How We Have Learned More and More About the Constitution’s “Convention for Proposing Amendments”
Listen to Mark Levin’s interview of Rob here. (Go to Aug. 29 podcast, and fast forward to minute 55.)
This past week, conservative icon Phyllis Schlafly contributed a short piece to Townhall.com in which she attacked the movement for an Article V convention. As I wrote in my response, she was relying on claims about the convention that had been superseded by modern research.
You can classify modern Article V writing in three broad waves. (There are many exceptions but the generalization is valid, I think.) The first wave consisted of publications from the 1960s and 1970s, mostly—but not exclusively—by liberal academics who opposed conservative efforts to trigger a convention. Examples include articles by Yale’s Charles Black, William and Mary’s William Swindler, Duke’s Walter Dellinger, and Harvard’s Lawrence Tribe.
Typically, these authors concluded that a Article V “constitutional convention” (as they called it) could not be limited to a single subject. That, as we now know, was a mistake. A related error was their assumption that when the Founders referred to a “general” convention they meant a convention with unlimited subject matter. Actually, a “general convention” meant one in which all the states, or at least states from all regions, participated. It was the opposite of a “partial” or regional convention, and it had nothing to do with the scope of the subject matter.
The mistakes these authors made can be attributed partly to the agenda-driven nature of their writings, and their failure to examine many historical sources. They seldom ventured beyond The Federalist Papers and a few pages from the transcript of the 1787 Constitutional Convention.
Also in the First Wave was a 1973 study sponsored by the American Bar Association. The ABA did conclude that a “constitutional convention” could be limited, but was not a very solid piece of research, perhaps because (if my information is accurate) the principal writers were not professional scholars, but a pair of law students.
The Second Wave began in 1979 with a publication issued by President Carter’s U.S. Office of Legal Counsel and written by attorney John Harmon. For its time, it was a particularly thorough job. Among the other authors in this wave were Grover Rees III and the University of Minnesota’s Michael Stokes Paulsen. The most elaborate publication of this era was by Russell Caplan, whose book, Constitutional Brinksmanship, was released by Oxford University Press in 1988.
Second Wave authors accessed far more material than their predecessors. They paid more attention to the 1787-90 ratification debates. Caplan even made some reference to earlier interstate conventions. Most of them (Paulsen was an exception) correctly concluded that an Article V gathering could be limited.
But Second Wave writers did make some mistakes. They continued to refer to an Article V conclave as a “constitutional convention.” Some of them assumed, as some First Wave writers had, that Congress had broad authority under the Necessary and Proper Clause to regulate the convention and the selection and apportionment of delegates. None investigated the records of other interstate conventions in detail, or fully grasped their significance.
The Third Wave began in the 21st century. Its contributing authors include the University of San Diego’s Michael Rappaport, former House of Representatives Senior Counsel Mike Stern, the Goldwater Institute’s Nick Dranias, and myself. We have been able to place the Article V convention into its larger legal and historical context.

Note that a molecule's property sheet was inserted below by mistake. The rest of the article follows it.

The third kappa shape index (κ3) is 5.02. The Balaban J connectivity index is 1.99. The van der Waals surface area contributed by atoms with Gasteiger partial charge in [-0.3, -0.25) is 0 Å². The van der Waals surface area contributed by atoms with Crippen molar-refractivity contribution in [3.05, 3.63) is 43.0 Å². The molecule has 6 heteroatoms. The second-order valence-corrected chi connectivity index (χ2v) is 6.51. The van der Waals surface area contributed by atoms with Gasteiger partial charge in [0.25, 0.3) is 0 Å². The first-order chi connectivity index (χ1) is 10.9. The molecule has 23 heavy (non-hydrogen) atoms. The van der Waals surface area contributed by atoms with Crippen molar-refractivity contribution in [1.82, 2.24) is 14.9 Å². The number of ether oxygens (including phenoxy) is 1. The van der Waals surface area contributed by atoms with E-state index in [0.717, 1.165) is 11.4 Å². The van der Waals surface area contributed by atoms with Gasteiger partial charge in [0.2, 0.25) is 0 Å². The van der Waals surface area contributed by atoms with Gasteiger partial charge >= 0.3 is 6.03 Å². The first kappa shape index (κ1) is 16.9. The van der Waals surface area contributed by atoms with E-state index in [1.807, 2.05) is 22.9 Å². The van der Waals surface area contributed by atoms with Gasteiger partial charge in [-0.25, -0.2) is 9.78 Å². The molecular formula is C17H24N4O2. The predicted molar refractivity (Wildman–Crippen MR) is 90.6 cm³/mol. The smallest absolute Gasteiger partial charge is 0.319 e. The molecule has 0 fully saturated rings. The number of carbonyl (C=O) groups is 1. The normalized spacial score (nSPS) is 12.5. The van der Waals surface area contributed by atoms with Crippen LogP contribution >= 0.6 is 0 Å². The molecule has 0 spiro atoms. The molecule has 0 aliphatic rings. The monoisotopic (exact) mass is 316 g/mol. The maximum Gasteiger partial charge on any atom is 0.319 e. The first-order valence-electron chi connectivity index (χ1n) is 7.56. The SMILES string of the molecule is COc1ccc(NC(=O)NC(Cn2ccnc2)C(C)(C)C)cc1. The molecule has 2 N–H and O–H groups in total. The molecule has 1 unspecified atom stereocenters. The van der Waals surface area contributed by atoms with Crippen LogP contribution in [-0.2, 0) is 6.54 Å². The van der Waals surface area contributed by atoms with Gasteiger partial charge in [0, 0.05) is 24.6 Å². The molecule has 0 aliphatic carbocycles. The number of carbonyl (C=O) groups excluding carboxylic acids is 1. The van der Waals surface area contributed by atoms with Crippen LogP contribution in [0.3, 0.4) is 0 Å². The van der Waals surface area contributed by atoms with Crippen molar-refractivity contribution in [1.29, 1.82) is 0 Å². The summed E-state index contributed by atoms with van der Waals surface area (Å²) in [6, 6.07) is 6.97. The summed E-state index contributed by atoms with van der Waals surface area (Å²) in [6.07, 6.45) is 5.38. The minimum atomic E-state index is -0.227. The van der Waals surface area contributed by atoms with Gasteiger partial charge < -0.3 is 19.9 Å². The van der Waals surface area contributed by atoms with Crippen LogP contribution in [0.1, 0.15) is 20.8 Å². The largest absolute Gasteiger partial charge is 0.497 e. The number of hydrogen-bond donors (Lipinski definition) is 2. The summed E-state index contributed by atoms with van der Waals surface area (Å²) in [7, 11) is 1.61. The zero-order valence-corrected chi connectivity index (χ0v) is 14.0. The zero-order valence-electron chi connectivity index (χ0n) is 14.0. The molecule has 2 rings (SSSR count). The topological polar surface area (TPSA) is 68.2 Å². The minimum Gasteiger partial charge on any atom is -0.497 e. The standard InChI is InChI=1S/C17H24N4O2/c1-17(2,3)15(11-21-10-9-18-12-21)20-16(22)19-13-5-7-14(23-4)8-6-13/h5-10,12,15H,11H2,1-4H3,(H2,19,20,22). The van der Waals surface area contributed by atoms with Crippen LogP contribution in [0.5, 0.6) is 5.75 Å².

Like most of the Second Wave writers, we understand that an Article V convention can be limited. But we also have learned a lot of other things: the gathering is not a constitutional convention, it was modeled after a long tradition of limited-purpose gatherings, and it is governed by a rich history of practice and case law.
We also know that the Necessary and Proper Clause does not apply to conventions. That clause gives Congress power to make laws to carry into execution certain enumerated powers and “all other Powers vested by this Constitution in the Government of the United States, or in any Department or Officer thereof.” But a convention for proposing amendments is not part of the “Government of the United States” nor is it a “Department or Officer thereof.” Supreme Court precedent, as well as the wording of the Constitution, make this clear. For this and other reasons, congressional powers over the process are quite limited.
A few days ago, a friend sent me a 1987 report issued by the U.S. Justice Department. The title is “Limited Constitutional Conventions Under Article V of the United States Constitution.” As the date would suggest, this is a typical Second Wave publication. In addition to labeling an Article V Convention as a “constitutional convention,” it also assumes that a “general” convention is one that is unlimited as to subject matter. It shows no familiarity with any previous interstate conventions other than the 1787 gathering. It makes the erroneous assumption that the latter meeting was called by Congress under the Articles of Confederation. It fails to understand the nature of the convention as a meeting of commissioners from state legislatures. It asserts erroneously that all 19th century state applications were for an unlimited convention. (In fact, several were limited.) And it makes the inaccurate assumption that Congress has power under the Necessary and Proper Clause to prescribe procedures for an amendments convention.
Such documents are of historical interest, but they should no longer be taken as authoritative.